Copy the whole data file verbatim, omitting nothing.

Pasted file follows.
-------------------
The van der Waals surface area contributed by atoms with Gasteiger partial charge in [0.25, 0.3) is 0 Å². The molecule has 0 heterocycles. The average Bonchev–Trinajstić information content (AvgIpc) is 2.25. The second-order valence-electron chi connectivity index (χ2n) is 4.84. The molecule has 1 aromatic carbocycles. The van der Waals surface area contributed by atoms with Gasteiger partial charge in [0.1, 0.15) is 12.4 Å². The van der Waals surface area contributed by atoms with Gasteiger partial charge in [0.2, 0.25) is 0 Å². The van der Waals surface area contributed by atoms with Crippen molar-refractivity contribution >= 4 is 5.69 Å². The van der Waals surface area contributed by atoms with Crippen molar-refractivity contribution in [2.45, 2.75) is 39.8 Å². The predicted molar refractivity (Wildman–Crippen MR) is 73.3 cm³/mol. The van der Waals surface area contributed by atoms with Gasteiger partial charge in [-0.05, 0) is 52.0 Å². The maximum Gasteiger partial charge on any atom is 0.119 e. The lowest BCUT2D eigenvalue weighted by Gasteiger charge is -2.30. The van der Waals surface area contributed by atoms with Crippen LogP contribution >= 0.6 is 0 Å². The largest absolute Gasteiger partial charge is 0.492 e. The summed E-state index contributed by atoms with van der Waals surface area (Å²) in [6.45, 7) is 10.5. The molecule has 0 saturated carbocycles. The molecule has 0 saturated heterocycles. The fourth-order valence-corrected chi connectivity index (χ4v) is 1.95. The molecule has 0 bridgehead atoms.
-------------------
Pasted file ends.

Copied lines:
The van der Waals surface area contributed by atoms with Gasteiger partial charge in [0.25, 0.3) is 0 Å². The molecule has 0 heterocycles. The average Bonchev–Trinajstić information content (AvgIpc) is 2.25. The second-order valence-electron chi connectivity index (χ2n) is 4.84. The molecule has 1 aromatic carbocycles. The van der Waals surface area contributed by atoms with Gasteiger partial charge in [0.1, 0.15) is 12.4 Å². The van der Waals surface area contributed by atoms with Gasteiger partial charge in [0.2, 0.25) is 0 Å². The van der Waals surface area contributed by atoms with Crippen molar-refractivity contribution >= 4 is 5.69 Å². The van der Waals surface area contributed by atoms with Crippen molar-refractivity contribution in [2.45, 2.75) is 39.8 Å². The predicted molar refractivity (Wildman–Crippen MR) is 73.3 cm³/mol. The van der Waals surface area contributed by atoms with Gasteiger partial charge in [-0.05, 0) is 52.0 Å². The maximum Gasteiger partial charge on any atom is 0.119 e. The lowest BCUT2D eigenvalue weighted by Gasteiger charge is -2.30. The van der Waals surface area contributed by atoms with Crippen LogP contribution >= 0.6 is 0 Å². The largest absolute Gasteiger partial charge is 0.492 e. The summed E-state index contributed by atoms with van der Waals surface area (Å²) in [6.45, 7) is 10.5. The molecule has 0 saturated carbocycles. The molecule has 0 saturated heterocycles. The fourth-order valence-corrected chi connectivity index (χ4v) is 1.95. The molecule has 0 bridgehead atoms.